By Elizabeth Lepro, photo by Ahmad El-Nemr | This Q&A appeared in the Spring 2018 edition of AUC Today.
In this interview with Haynes Mahoney, AUC’s special adviser for arts and community engagement, the newly appointed adviser discusses the plans for AUC’s cultural future. You can read a full version of this interview here, and a recap of the very first Ramadan Nights event here.
What do you think are the positives and drawbacks of AUC New Cairo’s location?
Haynes Mahoney: New Cairo is an expanding area, and Cairo itself — Old Cairo — is bursting at the seams and is constrained geographically. But what you mostly have in New Cairo are malls and cinema complexes and really not much else. So my job is to figure out how to make AUC attractive as a cultural and artistic hub to the burgeoning population that’s moving out here, utilizing all of the resources and, first and foremost, the people who are here at AUC. We’ve got amazing talent. The challenge is to bring people in from
How will students be involved?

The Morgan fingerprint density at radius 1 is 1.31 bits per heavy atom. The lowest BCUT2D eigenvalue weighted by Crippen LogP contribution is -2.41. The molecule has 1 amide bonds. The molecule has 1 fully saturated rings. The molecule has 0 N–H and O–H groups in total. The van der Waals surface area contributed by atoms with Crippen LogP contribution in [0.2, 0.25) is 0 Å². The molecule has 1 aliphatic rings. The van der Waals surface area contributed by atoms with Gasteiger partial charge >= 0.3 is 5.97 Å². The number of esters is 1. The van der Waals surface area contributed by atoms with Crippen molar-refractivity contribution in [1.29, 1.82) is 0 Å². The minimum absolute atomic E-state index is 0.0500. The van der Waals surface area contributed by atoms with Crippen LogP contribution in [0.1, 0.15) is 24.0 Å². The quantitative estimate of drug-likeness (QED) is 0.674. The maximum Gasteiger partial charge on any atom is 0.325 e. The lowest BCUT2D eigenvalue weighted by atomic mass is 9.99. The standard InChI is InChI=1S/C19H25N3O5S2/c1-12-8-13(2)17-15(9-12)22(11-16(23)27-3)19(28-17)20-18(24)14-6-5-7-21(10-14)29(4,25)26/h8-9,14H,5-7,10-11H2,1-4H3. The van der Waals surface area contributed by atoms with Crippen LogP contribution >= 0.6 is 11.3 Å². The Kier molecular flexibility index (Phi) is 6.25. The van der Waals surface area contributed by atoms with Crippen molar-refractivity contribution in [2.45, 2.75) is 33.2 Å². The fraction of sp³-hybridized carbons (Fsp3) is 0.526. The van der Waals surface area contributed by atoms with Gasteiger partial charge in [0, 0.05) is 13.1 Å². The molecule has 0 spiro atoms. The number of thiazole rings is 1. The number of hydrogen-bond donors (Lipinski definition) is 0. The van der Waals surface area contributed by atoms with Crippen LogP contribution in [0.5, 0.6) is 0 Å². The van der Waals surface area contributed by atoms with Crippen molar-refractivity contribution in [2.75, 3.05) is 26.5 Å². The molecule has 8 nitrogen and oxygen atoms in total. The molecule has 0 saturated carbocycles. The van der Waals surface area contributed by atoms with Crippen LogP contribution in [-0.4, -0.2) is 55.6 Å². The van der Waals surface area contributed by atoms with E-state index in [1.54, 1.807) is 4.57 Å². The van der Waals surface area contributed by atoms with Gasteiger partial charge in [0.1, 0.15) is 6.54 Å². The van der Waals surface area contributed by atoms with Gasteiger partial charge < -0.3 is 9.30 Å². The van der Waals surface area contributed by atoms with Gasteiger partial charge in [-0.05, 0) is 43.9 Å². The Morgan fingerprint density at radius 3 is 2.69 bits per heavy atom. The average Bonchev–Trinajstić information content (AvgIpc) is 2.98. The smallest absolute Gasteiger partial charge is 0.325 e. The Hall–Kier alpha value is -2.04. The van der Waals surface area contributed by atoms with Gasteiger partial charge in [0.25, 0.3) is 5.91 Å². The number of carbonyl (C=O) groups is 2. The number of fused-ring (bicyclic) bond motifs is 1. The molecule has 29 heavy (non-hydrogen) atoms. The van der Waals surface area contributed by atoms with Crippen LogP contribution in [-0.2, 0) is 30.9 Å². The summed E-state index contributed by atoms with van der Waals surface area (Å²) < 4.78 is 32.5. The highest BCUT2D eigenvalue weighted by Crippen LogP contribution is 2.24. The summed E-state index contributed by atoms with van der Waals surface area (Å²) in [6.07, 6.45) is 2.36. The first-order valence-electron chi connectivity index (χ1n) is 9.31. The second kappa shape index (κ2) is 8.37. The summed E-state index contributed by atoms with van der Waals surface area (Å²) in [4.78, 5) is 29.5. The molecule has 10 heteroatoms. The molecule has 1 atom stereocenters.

They’re key players. They have the passion and ideas, and we really need to do
them justice by involving them in every phase of the Arts, Community Outreach and Campus Animation program.
How would a non-arts major benefit from AUC becoming a community cultural hub?
When you’re a student, you’re dealing with a lot of theory. You’re seeing the world through the eyes of academics, which is fine. It’s what a university does primarily. But with this initiative, whether you’re a performer, a manager or a publicist, you’re reaching out to an audience that is not just your parents or fellow students, but is outside the community. That really exposes you to marketing, to getting feedback, to dealing with the outside world, the media — these practical aspects of putting on a program. It’s a lot of hands-on experience, and that is key to a liberal arts education.
Will artistic and cultural events at AUC be affordable? For the most part, yes. We should be aiming at things from a very wide spectrum. We shouldn’t exclude those who are on limited budgets or any intellectuals, artists and people who are culturally creative. We want to include everyone.
With all that’s going on in the world, why is art still important?
It’s not just important; it’s really at the core. It gives people meaning. That’s the problem we’re facing now: Everybody is on their cell phones or devices, responding to the concerns of the immediate moment, but not having a longer perspective.
“Art is a universal way of letting people look at the meaning of their lives and how they relate to history as it’s going on. People come and go; empires rise and fall; governments disintegrate. But art endures because it has an eternal message to it.”